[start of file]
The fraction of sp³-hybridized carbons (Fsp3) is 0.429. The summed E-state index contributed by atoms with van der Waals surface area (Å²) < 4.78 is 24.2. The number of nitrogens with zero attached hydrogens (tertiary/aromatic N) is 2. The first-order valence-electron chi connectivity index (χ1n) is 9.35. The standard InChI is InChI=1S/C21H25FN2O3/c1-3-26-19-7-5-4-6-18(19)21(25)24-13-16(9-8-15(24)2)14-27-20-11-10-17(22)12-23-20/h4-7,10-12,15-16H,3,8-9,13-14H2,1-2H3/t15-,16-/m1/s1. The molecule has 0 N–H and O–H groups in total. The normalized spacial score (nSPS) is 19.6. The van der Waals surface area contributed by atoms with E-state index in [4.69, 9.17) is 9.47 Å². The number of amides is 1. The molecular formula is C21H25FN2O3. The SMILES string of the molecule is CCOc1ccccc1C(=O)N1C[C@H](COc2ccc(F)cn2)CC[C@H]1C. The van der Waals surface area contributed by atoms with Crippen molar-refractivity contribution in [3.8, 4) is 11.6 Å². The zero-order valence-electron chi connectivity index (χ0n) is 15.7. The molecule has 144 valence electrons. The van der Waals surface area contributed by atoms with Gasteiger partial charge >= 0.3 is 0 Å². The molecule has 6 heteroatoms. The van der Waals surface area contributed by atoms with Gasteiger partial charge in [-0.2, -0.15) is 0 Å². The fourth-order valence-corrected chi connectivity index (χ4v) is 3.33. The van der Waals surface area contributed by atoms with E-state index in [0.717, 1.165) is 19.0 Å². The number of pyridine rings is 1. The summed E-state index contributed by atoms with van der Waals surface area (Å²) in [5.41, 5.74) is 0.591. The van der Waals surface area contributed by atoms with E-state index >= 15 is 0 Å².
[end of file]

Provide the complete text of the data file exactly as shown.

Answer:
The fraction of sp³-hybridized carbons (Fsp3) is 0.429. The summed E-state index contributed by atoms with van der Waals surface area (Å²) < 4.78 is 24.2. The number of nitrogens with zero attached hydrogens (tertiary/aromatic N) is 2. The first-order valence-electron chi connectivity index (χ1n) is 9.35. The standard InChI is InChI=1S/C21H25FN2O3/c1-3-26-19-7-5-4-6-18(19)21(25)24-13-16(9-8-15(24)2)14-27-20-11-10-17(22)12-23-20/h4-7,10-12,15-16H,3,8-9,13-14H2,1-2H3/t15-,16-/m1/s1. The molecule has 0 N–H and O–H groups in total. The normalized spacial score (nSPS) is 19.6. The van der Waals surface area contributed by atoms with E-state index in [4.69, 9.17) is 9.47 Å². The number of amides is 1. The molecular formula is C21H25FN2O3. The SMILES string of the molecule is CCOc1ccccc1C(=O)N1C[C@H](COc2ccc(F)cn2)CC[C@H]1C. The van der Waals surface area contributed by atoms with Crippen molar-refractivity contribution in [3.8, 4) is 11.6 Å². The zero-order valence-electron chi connectivity index (χ0n) is 15.7. The molecule has 144 valence electrons. The van der Waals surface area contributed by atoms with Gasteiger partial charge >= 0.3 is 0 Å². The molecule has 6 heteroatoms. The van der Waals surface area contributed by atoms with Gasteiger partial charge in [-0.2, -0.15) is 0 Å². The fourth-order valence-corrected chi connectivity index (χ4v) is 3.33. The van der Waals surface area contributed by atoms with E-state index in [0.717, 1.165) is 19.0 Å². The number of pyridine rings is 1. The summed E-state index contributed by atoms with van der Waals surface area (Å²) in [5.41, 5.74) is 0.591. The van der Waals surface area contributed by atoms with E-state index >= 15 is 0 Å².